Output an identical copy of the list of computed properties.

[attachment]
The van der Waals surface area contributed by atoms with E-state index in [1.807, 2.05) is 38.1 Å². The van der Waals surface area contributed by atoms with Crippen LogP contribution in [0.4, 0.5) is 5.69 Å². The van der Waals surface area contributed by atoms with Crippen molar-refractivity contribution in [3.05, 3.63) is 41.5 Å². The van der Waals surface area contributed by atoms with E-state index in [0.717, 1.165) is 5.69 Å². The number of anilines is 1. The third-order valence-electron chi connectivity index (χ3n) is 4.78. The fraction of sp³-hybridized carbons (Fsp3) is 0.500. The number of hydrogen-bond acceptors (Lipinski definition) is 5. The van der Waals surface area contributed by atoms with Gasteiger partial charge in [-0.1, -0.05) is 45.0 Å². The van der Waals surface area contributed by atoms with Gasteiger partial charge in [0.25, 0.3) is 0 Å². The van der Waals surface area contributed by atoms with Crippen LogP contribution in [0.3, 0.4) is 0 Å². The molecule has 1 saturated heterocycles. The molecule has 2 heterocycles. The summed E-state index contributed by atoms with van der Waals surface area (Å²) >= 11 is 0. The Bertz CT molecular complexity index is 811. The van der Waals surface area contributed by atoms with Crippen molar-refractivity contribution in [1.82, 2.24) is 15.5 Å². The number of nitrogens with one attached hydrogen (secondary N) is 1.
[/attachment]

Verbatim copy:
The van der Waals surface area contributed by atoms with E-state index in [1.807, 2.05) is 38.1 Å². The van der Waals surface area contributed by atoms with Crippen LogP contribution in [0.4, 0.5) is 5.69 Å². The van der Waals surface area contributed by atoms with Crippen molar-refractivity contribution in [3.05, 3.63) is 41.5 Å². The van der Waals surface area contributed by atoms with E-state index in [0.717, 1.165) is 5.69 Å². The number of anilines is 1. The third-order valence-electron chi connectivity index (χ3n) is 4.78. The fraction of sp³-hybridized carbons (Fsp3) is 0.500. The number of hydrogen-bond acceptors (Lipinski definition) is 5. The van der Waals surface area contributed by atoms with Gasteiger partial charge in [-0.1, -0.05) is 45.0 Å². The van der Waals surface area contributed by atoms with Gasteiger partial charge in [0.25, 0.3) is 0 Å². The van der Waals surface area contributed by atoms with Crippen LogP contribution in [0.3, 0.4) is 0 Å². The molecule has 1 saturated heterocycles. The molecule has 2 heterocycles. The summed E-state index contributed by atoms with van der Waals surface area (Å²) >= 11 is 0. The Bertz CT molecular complexity index is 811. The van der Waals surface area contributed by atoms with Crippen molar-refractivity contribution in [1.82, 2.24) is 15.5 Å². The number of nitrogens with one attached hydrogen (secondary N) is 1.